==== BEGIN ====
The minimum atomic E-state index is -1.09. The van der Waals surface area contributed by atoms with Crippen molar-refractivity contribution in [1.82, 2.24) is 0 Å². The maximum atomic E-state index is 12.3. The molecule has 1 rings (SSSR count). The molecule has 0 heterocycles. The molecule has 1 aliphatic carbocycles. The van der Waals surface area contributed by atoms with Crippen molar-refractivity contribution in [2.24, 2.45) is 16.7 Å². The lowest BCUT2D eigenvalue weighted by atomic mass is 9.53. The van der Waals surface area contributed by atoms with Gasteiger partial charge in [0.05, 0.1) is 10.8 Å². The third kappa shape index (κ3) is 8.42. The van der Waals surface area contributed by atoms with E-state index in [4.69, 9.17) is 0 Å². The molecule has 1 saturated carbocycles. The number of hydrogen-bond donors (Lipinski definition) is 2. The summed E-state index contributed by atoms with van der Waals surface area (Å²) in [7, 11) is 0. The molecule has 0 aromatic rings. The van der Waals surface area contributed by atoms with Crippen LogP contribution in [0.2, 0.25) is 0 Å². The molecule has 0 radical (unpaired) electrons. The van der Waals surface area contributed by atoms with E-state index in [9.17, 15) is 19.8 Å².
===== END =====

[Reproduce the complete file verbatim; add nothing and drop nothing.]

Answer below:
The minimum atomic E-state index is -1.09. The van der Waals surface area contributed by atoms with Crippen molar-refractivity contribution in [1.82, 2.24) is 0 Å². The maximum atomic E-state index is 12.3. The molecule has 1 rings (SSSR count). The molecule has 0 heterocycles. The molecule has 1 aliphatic carbocycles. The van der Waals surface area contributed by atoms with Crippen molar-refractivity contribution in [2.24, 2.45) is 16.7 Å². The lowest BCUT2D eigenvalue weighted by atomic mass is 9.53. The van der Waals surface area contributed by atoms with Gasteiger partial charge in [0.05, 0.1) is 10.8 Å². The third kappa shape index (κ3) is 8.42. The van der Waals surface area contributed by atoms with E-state index in [4.69, 9.17) is 0 Å². The molecule has 1 saturated carbocycles. The number of hydrogen-bond donors (Lipinski definition) is 2. The summed E-state index contributed by atoms with van der Waals surface area (Å²) in [7, 11) is 0. The molecule has 0 aromatic rings. The van der Waals surface area contributed by atoms with Crippen LogP contribution in [0.2, 0.25) is 0 Å². The molecule has 0 radical (unpaired) electrons. The van der Waals surface area contributed by atoms with E-state index in [9.17, 15) is 19.8 Å².